WHAT COULD BE:  If there were a real Southern cinema industry what could be done for American history!  How about a series on the remarkable early career of Andrew Jackson with an epic finale of the Battle of New Orleans, the date of which (January 8) was long celebrated by Americans second only to the Fourth of July?  Among other things such an epic would be a demonstration of genuine Southern multiculturalism as contrasted to the phony official multiculturalism of the U.S. today.  What a magnificent epic a film about Lewis and Clark could be produced by people with a real sense of history!  There are many other Old South topics and personalities that would make good cinema.  How about a life of Calhoun, that would educate Americans greatly about antebellum history, or a drama of the Great Triumvirate of Calhoun, Clay and Webster?   But, alas, all we have is an endless procession of dubious slavery films, beginning with the plagiarized fantasy (X) Roots.

EXECRABLES:  Poor imitations of Andrew Jackson have appeared in several films and Charlton Heston’s portrayal in (X) The President’s Lady (1953) fails as history.  The same can be said about (X) The Far Horizons (1955), allegedly about the Lewis and Clark expedition.  (X) The Jayhawkers (1959):  Jayhawkers was the name applied to the vicious Republican gangs from Kansas who terrorised Missouri before and during the War Between the States.  In this movie “Jayhawkers” are bad Southern bandits.

I once saw an Italian movie called Uncle Tom’s Cabin.  In this film a group of Catholic priests and monks are operating a fort in the South in which they militantly protect runaway slaves.  It is hard to get any more ridiculous than this.  Southerners would not have tolerated such a thing for a minute.  Further, despite what Catholics of today like to believe, the Church never condemned the domestic slavery of the Old South. Pio Nino expressed sympathy for the Confederacy and sent priests to combat Yankee recruitment of cannon fodder in Ireland. The Church did condemn abolitionists, most of whom were extremely anti-Catholic, as dangerous radicals.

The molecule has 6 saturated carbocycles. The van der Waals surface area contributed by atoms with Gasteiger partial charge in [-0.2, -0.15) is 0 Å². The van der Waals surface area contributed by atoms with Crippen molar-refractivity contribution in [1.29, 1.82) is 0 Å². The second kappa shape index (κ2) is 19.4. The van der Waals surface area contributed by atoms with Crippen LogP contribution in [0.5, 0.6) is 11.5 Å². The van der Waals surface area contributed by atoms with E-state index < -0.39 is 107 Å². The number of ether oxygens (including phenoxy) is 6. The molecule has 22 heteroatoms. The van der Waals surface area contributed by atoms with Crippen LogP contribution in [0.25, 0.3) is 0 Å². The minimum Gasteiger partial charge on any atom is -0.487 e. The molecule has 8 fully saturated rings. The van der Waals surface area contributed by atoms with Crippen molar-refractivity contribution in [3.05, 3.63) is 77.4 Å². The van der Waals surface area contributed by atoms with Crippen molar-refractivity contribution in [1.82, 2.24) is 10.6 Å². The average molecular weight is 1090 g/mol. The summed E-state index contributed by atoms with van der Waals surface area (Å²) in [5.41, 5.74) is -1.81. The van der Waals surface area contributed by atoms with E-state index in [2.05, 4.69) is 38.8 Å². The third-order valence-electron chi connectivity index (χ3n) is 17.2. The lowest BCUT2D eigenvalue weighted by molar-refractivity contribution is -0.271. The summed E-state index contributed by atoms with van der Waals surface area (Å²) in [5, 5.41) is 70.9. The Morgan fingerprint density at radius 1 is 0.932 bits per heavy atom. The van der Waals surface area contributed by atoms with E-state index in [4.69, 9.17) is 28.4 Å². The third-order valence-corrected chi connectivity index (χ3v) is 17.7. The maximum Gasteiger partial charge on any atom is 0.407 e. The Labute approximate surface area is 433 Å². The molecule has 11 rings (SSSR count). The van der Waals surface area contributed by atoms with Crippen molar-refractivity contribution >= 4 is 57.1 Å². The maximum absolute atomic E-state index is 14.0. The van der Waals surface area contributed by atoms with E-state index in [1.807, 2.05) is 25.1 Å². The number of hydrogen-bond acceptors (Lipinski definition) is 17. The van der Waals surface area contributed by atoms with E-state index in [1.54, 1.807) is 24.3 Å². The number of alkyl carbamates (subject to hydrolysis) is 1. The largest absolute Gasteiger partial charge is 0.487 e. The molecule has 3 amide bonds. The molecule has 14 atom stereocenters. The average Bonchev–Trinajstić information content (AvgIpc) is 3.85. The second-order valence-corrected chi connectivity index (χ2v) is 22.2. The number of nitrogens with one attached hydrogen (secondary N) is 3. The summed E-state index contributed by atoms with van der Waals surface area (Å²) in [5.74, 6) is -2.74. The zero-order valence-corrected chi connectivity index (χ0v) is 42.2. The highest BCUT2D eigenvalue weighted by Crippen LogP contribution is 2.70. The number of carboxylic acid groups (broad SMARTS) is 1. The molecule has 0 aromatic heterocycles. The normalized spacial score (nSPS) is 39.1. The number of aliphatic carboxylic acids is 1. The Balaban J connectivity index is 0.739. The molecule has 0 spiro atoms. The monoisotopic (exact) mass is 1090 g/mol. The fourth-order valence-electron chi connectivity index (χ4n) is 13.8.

The ad for a PBS epic on slavery tells us of “an African prince” who was “imprisoned on a Mississippi plantation” for years.  It is hard for people with no understanding of the past or of human nature to grasp, but plantations were not prisons.  There was no barbed wire, no guard dogs, no watchtowers, no armed jailers, and very few locks. Frequently planters slept in an unlocked house with their slaves.  Nor do I think “prince” was a common term among Africans, there being no clear hereditary rule of descent for rulers, who were generally the last survivors of bloodbaths.

The black face minstrel show was a standby of American popular culture, particularly in the North where it was invented.  Dozens of movies over a long period featured musical and comedy black-face material.  For instance, the famous Bing Crosby’s (X) Dixie (1943).  It is set in the antebellum period and is a highly fictionalized biography of Dan Emmet, the writer of the great American song “Dixie.” 

Clyde Wilson

Clyde Wilson is a distinguished Professor Emeritus of History at the University of South Carolina where he was the editor of the multivolume The Papers of John C. Calhoun. He is the M.E. Bradford Distinguished Chair at the Abbeville Institute. He is the author or editor of over thirty books and published over 600 articles, essays and reviews and is co-publisher of, a source  for unreconstructed Southern books.